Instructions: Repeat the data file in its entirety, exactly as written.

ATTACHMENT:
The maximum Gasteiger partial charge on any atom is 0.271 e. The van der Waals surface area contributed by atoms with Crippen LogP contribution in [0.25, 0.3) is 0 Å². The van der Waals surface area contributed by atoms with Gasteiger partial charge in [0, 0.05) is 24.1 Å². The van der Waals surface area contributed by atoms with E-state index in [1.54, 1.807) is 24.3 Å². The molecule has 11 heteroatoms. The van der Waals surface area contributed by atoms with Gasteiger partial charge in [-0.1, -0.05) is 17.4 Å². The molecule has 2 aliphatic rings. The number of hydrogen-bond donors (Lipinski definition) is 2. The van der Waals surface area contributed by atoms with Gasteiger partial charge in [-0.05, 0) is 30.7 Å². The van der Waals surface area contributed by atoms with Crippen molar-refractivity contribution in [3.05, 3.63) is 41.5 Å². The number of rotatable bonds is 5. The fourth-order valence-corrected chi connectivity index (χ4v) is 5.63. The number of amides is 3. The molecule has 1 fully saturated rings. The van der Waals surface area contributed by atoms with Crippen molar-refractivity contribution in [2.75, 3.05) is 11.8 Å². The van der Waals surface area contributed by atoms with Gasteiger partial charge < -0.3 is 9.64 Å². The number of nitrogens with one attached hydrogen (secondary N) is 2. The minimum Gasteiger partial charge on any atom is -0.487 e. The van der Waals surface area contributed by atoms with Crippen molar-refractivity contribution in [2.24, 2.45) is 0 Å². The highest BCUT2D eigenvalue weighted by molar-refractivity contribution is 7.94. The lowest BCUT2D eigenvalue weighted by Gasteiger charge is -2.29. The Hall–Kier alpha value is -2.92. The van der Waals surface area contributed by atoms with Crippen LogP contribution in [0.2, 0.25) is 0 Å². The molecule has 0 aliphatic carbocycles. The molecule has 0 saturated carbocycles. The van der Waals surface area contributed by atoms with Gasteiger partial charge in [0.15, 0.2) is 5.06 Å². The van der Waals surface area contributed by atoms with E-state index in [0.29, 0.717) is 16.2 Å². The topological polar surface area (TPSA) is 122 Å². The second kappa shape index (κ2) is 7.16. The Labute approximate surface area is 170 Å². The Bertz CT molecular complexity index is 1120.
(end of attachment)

The maximum Gasteiger partial charge on any atom is 0.271 e. The van der Waals surface area contributed by atoms with Crippen LogP contribution in [0.25, 0.3) is 0 Å². The van der Waals surface area contributed by atoms with Gasteiger partial charge in [0, 0.05) is 24.1 Å². The van der Waals surface area contributed by atoms with E-state index in [1.54, 1.807) is 24.3 Å². The molecule has 11 heteroatoms. The van der Waals surface area contributed by atoms with Gasteiger partial charge in [-0.1, -0.05) is 17.4 Å². The molecule has 2 aliphatic rings. The number of hydrogen-bond donors (Lipinski definition) is 2. The van der Waals surface area contributed by atoms with Gasteiger partial charge in [-0.05, 0) is 30.7 Å². The van der Waals surface area contributed by atoms with Crippen molar-refractivity contribution in [3.05, 3.63) is 41.5 Å². The number of rotatable bonds is 5. The fourth-order valence-corrected chi connectivity index (χ4v) is 5.63. The number of amides is 3. The molecule has 1 fully saturated rings. The van der Waals surface area contributed by atoms with Crippen molar-refractivity contribution in [2.75, 3.05) is 11.8 Å². The van der Waals surface area contributed by atoms with Gasteiger partial charge < -0.3 is 9.64 Å². The number of nitrogens with one attached hydrogen (secondary N) is 2. The minimum Gasteiger partial charge on any atom is -0.487 e. The van der Waals surface area contributed by atoms with Crippen molar-refractivity contribution in [2.24, 2.45) is 0 Å². The highest BCUT2D eigenvalue weighted by molar-refractivity contribution is 7.94. The lowest BCUT2D eigenvalue weighted by Gasteiger charge is -2.29. The Hall–Kier alpha value is -2.92. The van der Waals surface area contributed by atoms with Crippen LogP contribution in [0.2, 0.25) is 0 Å². The molecule has 0 aliphatic carbocycles. The molecule has 0 saturated carbocycles. The van der Waals surface area contributed by atoms with Gasteiger partial charge in [0.15, 0.2) is 5.06 Å². The van der Waals surface area contributed by atoms with E-state index in [0.29, 0.717) is 16.2 Å². The topological polar surface area (TPSA) is 122 Å². The second kappa shape index (κ2) is 7.16. The Labute approximate surface area is 170 Å². The Bertz CT molecular complexity index is 1120.